Endocannabinoids are detected in the human body extremely early, before said human body is fully formed in utero. In fact, both CB1 and CB2 receptors are present starting from the early stages of gestation, notably during the process of implantation of the embryo – that is, when the embryo successfully “attaches” itself to the mother/surrogate mother’s uterine wall.
Embryo implantation takes place 6 to 12 days after ovulation. It triggers the providing of oxygen and nutriments from the mother to the embryo in order to allow it to grow.
During that time, the uterus generally registers high levels of anandamide, and requires a very specific and very localized reduction in anandamide levels for the implantation process to succeed, that is, exclusively in the location where the embryo will make the adhesion. 
Due to their relation with anandamide, CB1 receptors are at the centre of this process. In case the implantation process is deficient, meaning that the endocannabinoid system is not fulfilling its role, the embryo would fail to survive, making the endocannabinoid anandamide not only important for growth in early stages of gestation, but also capital for the ultimate survival of the embryo.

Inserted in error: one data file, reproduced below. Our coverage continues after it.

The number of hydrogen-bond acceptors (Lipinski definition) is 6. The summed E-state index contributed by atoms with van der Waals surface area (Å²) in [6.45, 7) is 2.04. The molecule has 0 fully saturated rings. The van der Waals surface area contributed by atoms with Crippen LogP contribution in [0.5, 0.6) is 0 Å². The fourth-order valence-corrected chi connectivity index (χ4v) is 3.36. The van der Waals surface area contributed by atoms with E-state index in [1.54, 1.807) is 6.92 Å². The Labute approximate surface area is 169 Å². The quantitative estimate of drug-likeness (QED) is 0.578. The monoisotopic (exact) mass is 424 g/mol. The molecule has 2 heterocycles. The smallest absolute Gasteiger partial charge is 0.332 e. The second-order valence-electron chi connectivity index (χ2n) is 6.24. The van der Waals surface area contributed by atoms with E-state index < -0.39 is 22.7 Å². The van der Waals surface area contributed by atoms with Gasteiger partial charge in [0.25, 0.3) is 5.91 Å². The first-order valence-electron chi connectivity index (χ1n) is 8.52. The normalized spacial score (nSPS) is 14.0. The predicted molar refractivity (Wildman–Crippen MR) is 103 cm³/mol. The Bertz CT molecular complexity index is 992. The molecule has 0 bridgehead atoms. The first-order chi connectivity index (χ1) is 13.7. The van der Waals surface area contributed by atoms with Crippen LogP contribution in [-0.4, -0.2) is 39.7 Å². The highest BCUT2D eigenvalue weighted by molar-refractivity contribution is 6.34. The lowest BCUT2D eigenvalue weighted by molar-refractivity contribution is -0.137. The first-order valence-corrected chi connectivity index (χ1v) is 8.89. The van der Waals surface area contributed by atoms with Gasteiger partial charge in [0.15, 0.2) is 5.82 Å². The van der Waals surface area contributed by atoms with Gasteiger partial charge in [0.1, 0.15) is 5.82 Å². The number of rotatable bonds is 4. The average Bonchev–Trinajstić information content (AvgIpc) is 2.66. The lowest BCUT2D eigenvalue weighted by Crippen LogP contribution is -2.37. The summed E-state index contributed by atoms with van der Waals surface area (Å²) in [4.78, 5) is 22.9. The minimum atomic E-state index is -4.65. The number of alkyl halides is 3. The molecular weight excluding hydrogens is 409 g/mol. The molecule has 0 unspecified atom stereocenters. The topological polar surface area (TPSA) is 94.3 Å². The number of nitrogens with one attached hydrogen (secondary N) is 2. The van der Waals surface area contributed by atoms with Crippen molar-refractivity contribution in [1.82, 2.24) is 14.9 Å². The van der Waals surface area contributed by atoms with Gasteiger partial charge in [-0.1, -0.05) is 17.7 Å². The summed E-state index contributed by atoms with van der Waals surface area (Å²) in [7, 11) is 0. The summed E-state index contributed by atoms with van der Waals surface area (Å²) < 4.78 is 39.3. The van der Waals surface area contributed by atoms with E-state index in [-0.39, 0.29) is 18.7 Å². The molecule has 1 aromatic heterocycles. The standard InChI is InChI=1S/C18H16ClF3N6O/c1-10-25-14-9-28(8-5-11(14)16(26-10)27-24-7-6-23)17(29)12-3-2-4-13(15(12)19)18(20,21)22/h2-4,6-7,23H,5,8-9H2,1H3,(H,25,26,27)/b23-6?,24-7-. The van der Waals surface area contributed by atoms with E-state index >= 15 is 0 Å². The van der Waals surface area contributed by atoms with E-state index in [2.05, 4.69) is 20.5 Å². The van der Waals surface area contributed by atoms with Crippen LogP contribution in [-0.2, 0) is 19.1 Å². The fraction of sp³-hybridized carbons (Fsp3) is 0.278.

What does it mean?
The process of embryo implantation is understood in a very limited manner. In particular, the numerous reasons why embryo implantation can fail are not always explainable.
A more in-depth study of anandamide and its effects when provided to the human body from external sources could be of use on the general topic of infertility.
Besides, a more democratic use of this knowledge could also improve odds regarding in vitro fertilization; one major obstacle of such procedures is the failure of the egg to implant itself in the mother’s uterus.